A: Well, looking at the new numbers of corona situation right now, I doubt it. Maybe at the beginning of September, maybe October, but then, who knows? We might be staying at home.
V: And also, who knows what our government will decide, if they will announce the quarantine or not. Because if they announce the quarantine, that will hurt the economy, and we don’t want to do that too much.
A: Sure, it’s really scary. So I just hope the vaccine will be developed pretty soon, and all the intelligent people might get it.
V: With intelligent people, you mean people who believe in vaccines?
V: I see.
A: Who believe in progress.
V: And science.
V: And reason.
V: And that the earth is not flat.
A: Do you think there are still people who believe that, that the earth is flat?
V: Just Google "Earth is flat" and you'll see.
A: And that the stork brought you?
V: Just Google, “Earth is flat,” and you will be surprised. Um, I think there is a movement, growing movement of people, who believe that earth is flat, people never went to the moon, and so on.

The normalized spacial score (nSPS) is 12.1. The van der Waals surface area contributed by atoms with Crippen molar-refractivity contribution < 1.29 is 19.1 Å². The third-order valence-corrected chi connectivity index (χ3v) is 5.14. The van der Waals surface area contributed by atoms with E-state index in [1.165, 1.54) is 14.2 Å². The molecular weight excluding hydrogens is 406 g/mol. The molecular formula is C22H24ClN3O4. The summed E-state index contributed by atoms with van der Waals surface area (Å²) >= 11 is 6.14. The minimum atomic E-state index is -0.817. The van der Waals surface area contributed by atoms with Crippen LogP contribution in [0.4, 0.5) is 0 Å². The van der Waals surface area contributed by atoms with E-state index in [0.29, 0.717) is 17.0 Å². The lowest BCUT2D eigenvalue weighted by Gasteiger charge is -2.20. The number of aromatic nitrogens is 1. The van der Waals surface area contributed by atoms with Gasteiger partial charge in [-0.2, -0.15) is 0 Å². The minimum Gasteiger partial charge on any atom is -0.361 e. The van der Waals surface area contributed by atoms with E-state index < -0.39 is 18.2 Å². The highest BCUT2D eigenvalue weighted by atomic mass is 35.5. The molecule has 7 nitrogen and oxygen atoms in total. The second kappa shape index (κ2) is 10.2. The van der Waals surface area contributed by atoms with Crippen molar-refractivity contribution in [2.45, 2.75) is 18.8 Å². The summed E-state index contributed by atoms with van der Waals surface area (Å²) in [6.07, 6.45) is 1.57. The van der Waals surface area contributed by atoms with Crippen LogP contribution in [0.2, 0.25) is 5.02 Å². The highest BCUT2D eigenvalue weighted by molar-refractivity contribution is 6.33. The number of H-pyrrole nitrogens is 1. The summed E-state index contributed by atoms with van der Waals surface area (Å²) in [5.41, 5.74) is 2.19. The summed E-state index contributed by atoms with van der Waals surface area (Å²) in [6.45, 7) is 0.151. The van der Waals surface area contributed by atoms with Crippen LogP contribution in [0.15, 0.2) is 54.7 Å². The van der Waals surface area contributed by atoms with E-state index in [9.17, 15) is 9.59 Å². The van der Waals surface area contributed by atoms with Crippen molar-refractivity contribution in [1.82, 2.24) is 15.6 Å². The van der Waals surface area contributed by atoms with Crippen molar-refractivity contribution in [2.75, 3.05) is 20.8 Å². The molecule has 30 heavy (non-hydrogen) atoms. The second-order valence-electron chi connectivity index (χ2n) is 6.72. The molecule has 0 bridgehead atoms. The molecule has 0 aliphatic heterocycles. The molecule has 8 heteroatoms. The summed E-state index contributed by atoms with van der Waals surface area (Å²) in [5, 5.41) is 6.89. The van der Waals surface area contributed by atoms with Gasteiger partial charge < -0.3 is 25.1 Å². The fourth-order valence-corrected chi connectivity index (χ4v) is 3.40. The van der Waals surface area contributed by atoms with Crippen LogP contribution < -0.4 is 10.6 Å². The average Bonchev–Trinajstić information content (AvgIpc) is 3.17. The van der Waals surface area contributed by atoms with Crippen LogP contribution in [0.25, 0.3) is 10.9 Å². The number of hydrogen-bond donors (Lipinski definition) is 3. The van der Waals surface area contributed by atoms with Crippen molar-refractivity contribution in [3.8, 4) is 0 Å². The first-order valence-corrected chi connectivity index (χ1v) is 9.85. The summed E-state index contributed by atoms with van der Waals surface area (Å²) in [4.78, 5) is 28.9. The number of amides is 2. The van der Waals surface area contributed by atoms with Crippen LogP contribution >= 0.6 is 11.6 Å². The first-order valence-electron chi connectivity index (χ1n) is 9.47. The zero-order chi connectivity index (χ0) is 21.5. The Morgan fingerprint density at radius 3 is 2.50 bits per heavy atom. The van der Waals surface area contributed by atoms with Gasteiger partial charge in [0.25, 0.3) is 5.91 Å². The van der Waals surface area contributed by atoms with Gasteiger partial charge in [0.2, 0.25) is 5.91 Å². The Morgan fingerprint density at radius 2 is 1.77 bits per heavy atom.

A: I remember that old movie about one African guy, very nice guy who, I don’t remember what was the name of his tribe, but he found a bottle from Coca Cola…
A: And he was travelling to find the edge of the earth to throw that bottle down, and actually found it.
V: Like a cliff.
A: Yes. And he was very happy.
V: Oh yeah. It’s, it was one of the bush people.
A: I think so.
V: In Kalahari.
V: Great. So guys, we hope this conversation was useful to you. Please keep sending us your questions. We love helping you grow. And remember, when you practice,
A: Miracles happen.
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Drs. Vidas Pinkevicius and Ausra Motuzaite-Pinkeviciene
Organists of Vilnius University , creators of Secrets of Organ Playing.